Learning for Learning’s Sake

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Learning for Learning’s Sake

By Kayla Turner | Social Studies Teacher, Vernon Malone College and Career Academy

As I reflect on the 2019-2020 school year, despite its challenges, it was a year of new beginnings and growth. Seemingly overnight, I had to adapt to a new normal, one that did not involve interacting with my students, coworkers, and administrators on a daily basis at Vernon Malone College and Career Academy. A new normal that, at first, was intimidating and daunting, but in reality, was a chance to grow, reflect, and evolve as an educator – a journey that goes hand in hand with my experience working with WakeEd Partnership.

Focus on Growth & Mastery

Teaching remotely allowed me to focus on my students’ growth and mastery of concepts without the initial promise of grades. When remote learning began, the message from the county was to focus on learning for learning’s sake. Students were presented with the opportunity to learn without the fear of failure. This is something I could truly get behind. As a teacher, my big push has been to focus more on my students’ mastery of content and skills and less on their grades. I have been working with students to shift the conversation in my classroom from being one centered around grades to one centered around mastering content. How can students demonstrate that they have mastered a skill or standard and how can I help students who are struggling?

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A7: I'm hoping that this has helped students understand the power of learning to learn. #VMCCAchat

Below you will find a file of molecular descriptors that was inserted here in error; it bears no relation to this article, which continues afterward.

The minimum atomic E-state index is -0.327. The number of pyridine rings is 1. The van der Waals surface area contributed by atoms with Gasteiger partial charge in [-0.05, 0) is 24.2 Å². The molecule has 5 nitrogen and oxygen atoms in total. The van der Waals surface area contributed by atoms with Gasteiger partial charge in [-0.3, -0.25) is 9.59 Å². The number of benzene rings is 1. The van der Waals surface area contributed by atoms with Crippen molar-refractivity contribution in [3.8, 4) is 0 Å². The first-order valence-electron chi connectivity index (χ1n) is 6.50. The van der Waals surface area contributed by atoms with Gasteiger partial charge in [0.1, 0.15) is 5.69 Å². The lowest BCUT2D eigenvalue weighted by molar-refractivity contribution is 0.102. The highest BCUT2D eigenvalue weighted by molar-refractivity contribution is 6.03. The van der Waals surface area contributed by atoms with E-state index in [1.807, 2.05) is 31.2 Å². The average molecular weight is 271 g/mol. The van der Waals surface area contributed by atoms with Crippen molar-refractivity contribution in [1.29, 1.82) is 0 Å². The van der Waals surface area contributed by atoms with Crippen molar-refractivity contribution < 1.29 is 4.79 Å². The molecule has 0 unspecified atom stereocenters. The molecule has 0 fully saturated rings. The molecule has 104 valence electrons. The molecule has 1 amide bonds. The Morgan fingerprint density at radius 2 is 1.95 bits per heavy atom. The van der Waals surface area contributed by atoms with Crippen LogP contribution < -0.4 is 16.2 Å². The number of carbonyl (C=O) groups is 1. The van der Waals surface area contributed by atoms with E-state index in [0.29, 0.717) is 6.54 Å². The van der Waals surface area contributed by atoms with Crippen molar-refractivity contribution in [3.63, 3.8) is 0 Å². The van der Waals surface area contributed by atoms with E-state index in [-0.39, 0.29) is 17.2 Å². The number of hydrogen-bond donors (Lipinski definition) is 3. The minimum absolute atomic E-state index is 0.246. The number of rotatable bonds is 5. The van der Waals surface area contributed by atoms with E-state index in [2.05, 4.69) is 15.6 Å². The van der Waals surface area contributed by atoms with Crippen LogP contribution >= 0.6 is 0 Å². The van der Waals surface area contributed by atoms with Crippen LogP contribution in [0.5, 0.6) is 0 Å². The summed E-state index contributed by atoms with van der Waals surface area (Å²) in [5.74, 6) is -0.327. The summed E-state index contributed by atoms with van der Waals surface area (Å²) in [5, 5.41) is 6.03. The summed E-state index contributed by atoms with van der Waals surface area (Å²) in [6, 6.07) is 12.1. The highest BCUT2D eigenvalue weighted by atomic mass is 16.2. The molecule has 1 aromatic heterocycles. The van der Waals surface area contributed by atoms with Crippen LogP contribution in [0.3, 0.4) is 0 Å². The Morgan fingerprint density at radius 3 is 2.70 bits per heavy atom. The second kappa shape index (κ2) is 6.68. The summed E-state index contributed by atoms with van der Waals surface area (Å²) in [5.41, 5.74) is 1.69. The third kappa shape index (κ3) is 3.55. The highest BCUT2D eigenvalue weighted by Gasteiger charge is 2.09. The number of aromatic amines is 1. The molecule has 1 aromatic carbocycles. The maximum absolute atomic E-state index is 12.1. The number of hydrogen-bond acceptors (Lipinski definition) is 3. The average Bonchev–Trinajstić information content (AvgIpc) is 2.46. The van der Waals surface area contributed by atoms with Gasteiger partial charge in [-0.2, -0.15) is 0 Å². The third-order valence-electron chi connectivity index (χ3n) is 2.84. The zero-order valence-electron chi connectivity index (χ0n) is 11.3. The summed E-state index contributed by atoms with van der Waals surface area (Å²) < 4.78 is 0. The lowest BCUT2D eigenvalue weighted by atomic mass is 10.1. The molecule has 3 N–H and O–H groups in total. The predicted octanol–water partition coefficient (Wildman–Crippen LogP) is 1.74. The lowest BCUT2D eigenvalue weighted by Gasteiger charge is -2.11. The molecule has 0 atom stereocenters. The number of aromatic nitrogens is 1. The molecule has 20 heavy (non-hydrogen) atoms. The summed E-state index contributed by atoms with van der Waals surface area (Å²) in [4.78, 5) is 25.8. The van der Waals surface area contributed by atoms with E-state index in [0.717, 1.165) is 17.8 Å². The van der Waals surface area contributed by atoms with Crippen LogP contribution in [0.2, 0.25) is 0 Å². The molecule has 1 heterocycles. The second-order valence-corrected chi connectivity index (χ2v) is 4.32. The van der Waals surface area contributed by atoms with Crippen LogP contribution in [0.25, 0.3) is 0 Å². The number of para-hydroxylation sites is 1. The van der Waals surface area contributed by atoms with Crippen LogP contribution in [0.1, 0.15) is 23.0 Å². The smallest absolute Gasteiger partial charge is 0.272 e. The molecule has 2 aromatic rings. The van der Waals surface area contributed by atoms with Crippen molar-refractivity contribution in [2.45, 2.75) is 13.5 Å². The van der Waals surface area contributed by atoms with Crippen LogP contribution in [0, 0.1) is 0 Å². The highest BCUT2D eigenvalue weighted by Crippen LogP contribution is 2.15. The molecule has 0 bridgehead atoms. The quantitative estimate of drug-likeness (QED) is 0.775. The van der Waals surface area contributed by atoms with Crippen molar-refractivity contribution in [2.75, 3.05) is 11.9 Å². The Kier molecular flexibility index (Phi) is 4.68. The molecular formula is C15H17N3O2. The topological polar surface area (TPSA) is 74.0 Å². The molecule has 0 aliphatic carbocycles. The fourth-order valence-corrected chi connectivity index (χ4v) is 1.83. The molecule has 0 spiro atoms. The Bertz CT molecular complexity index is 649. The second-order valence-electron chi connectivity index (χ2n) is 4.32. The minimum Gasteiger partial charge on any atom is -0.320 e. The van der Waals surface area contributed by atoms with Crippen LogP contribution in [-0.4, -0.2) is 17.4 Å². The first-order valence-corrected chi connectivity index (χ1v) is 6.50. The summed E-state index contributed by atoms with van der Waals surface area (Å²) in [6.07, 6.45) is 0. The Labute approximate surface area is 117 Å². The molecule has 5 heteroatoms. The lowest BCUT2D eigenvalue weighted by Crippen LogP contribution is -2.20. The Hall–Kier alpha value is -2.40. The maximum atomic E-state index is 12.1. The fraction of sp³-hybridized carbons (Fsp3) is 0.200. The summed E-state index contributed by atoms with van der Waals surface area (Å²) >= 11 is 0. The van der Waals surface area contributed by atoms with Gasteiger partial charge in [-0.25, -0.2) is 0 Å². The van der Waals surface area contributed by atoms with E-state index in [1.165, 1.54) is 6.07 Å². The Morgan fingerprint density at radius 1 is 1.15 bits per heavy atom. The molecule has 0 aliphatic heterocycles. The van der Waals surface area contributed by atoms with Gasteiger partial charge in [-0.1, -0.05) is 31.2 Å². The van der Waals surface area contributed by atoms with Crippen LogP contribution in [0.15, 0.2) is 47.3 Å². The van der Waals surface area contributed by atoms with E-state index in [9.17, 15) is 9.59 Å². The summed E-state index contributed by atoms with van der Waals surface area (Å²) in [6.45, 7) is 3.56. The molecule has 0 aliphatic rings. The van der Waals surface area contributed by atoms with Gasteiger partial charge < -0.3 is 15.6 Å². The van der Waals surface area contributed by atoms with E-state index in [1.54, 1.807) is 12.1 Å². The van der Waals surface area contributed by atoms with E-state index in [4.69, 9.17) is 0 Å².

— Kayla Turner (@MsTurner1027) May 7, 2020

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During remote learning I was able to create more individual learning experiences through student voice and choice. Students could take ownership of their learning and were encouraged to work on activities related to skills and content they were struggling with, to prepare them for a learning task on Friday. Students were then given feedback on their tasks, as well as suggested resources to help improve their learning and time to schedule individual or small group sessions with me to walk through their work. For me, as an educator, it was important to allow students multiple opportunities to be successful and go through the feedback process, while also helping them to identify the areas where they needed more support.

Sample Weekly Lessons: Week 3, Week 6, Review #1

Creating a Professional Learning Network

As a former participant and current coach for WakeEd’s SummerSTEM program, I understand the importance of building a community of educators. SummerSTEM enables teachers throughout Wake County to network and grow with each other. Now, more than ever, it is important to build a Professional Learning Network to support our educational endeavors.

I have always found Twitter to be an invaluable resource. It has allowed me to connect with teachers throughout the nation to share resources and discuss the of impact remote learning on students and teachers alike. I, along with my school’s technology coach, Ashley Allen, decided to create and moderate our #VMCCAchat during remote learning, as a way to keep our staff united. From conversations about the impact of remote learning on students to the implications for the future of teaching, we are encouraging teachers to actively reflect on their educational practices and rethink education as a whole.

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Remote learning was not perfect, but it was an opportunity for me to challenge myself and to grow as an educator and a teacher leader; and in the end, shouldn’t we all be striving to grow?


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